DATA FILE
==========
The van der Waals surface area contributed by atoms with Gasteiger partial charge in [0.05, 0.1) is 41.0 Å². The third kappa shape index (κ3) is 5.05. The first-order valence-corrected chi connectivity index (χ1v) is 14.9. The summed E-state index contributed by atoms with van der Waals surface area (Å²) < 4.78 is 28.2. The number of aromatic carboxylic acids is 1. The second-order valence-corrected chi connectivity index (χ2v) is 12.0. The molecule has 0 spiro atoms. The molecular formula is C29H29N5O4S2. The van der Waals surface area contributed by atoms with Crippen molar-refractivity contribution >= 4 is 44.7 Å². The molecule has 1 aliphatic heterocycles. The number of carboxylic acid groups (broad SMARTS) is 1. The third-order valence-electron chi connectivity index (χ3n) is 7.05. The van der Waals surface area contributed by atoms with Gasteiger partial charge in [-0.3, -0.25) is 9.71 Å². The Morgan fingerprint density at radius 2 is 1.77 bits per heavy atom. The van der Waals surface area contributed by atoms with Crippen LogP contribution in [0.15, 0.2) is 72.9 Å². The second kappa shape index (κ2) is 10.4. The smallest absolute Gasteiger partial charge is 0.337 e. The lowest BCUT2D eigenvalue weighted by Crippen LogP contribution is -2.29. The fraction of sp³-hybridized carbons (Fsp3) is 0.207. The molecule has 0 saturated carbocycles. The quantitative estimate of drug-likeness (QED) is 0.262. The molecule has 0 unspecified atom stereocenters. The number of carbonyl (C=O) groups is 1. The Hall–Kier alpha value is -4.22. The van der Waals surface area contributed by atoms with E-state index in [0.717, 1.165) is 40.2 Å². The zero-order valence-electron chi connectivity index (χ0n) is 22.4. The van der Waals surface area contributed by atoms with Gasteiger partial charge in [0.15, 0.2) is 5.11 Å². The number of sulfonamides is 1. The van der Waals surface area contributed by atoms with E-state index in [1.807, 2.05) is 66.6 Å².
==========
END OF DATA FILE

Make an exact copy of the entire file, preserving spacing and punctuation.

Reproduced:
The van der Waals surface area contributed by atoms with Gasteiger partial charge in [0.05, 0.1) is 41.0 Å². The third kappa shape index (κ3) is 5.05. The first-order valence-corrected chi connectivity index (χ1v) is 14.9. The summed E-state index contributed by atoms with van der Waals surface area (Å²) < 4.78 is 28.2. The number of aromatic carboxylic acids is 1. The second-order valence-corrected chi connectivity index (χ2v) is 12.0. The molecule has 0 spiro atoms. The molecular formula is C29H29N5O4S2. The van der Waals surface area contributed by atoms with Crippen molar-refractivity contribution >= 4 is 44.7 Å². The molecule has 1 aliphatic heterocycles. The number of carboxylic acid groups (broad SMARTS) is 1. The third-order valence-electron chi connectivity index (χ3n) is 7.05. The van der Waals surface area contributed by atoms with Gasteiger partial charge in [-0.3, -0.25) is 9.71 Å². The Morgan fingerprint density at radius 2 is 1.77 bits per heavy atom. The van der Waals surface area contributed by atoms with Crippen LogP contribution in [0.15, 0.2) is 72.9 Å². The second kappa shape index (κ2) is 10.4. The smallest absolute Gasteiger partial charge is 0.337 e. The lowest BCUT2D eigenvalue weighted by Crippen LogP contribution is -2.29. The fraction of sp³-hybridized carbons (Fsp3) is 0.207. The molecule has 0 saturated carbocycles. The quantitative estimate of drug-likeness (QED) is 0.262. The molecule has 0 unspecified atom stereocenters. The number of carbonyl (C=O) groups is 1. The Hall–Kier alpha value is -4.22. The van der Waals surface area contributed by atoms with E-state index in [0.717, 1.165) is 40.2 Å². The zero-order valence-electron chi connectivity index (χ0n) is 22.4. The van der Waals surface area contributed by atoms with Gasteiger partial charge in [0.15, 0.2) is 5.11 Å². The number of sulfonamides is 1. The van der Waals surface area contributed by atoms with E-state index in [1.807, 2.05) is 66.6 Å².